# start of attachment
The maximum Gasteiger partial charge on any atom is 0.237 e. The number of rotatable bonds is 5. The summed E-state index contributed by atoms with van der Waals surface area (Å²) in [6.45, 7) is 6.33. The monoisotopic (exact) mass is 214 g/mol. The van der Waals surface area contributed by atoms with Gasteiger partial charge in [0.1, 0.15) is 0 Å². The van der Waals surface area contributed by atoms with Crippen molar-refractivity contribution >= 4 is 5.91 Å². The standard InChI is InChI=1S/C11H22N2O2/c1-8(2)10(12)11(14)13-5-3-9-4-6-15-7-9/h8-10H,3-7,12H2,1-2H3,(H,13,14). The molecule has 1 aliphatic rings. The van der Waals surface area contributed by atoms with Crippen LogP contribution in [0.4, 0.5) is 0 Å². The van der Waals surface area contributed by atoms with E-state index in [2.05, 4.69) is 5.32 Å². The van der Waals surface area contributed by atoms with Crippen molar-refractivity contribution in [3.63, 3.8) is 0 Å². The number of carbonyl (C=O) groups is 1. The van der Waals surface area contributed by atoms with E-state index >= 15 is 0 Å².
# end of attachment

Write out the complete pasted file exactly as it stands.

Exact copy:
The maximum Gasteiger partial charge on any atom is 0.237 e. The number of rotatable bonds is 5. The summed E-state index contributed by atoms with van der Waals surface area (Å²) in [6.45, 7) is 6.33. The monoisotopic (exact) mass is 214 g/mol. The van der Waals surface area contributed by atoms with Gasteiger partial charge in [0.1, 0.15) is 0 Å². The van der Waals surface area contributed by atoms with Crippen molar-refractivity contribution >= 4 is 5.91 Å². The standard InChI is InChI=1S/C11H22N2O2/c1-8(2)10(12)11(14)13-5-3-9-4-6-15-7-9/h8-10H,3-7,12H2,1-2H3,(H,13,14). The molecule has 1 aliphatic rings. The van der Waals surface area contributed by atoms with Crippen LogP contribution in [0.4, 0.5) is 0 Å². The van der Waals surface area contributed by atoms with E-state index in [2.05, 4.69) is 5.32 Å². The van der Waals surface area contributed by atoms with Crippen molar-refractivity contribution in [3.63, 3.8) is 0 Å². The number of carbonyl (C=O) groups is 1. The van der Waals surface area contributed by atoms with E-state index >= 15 is 0 Å².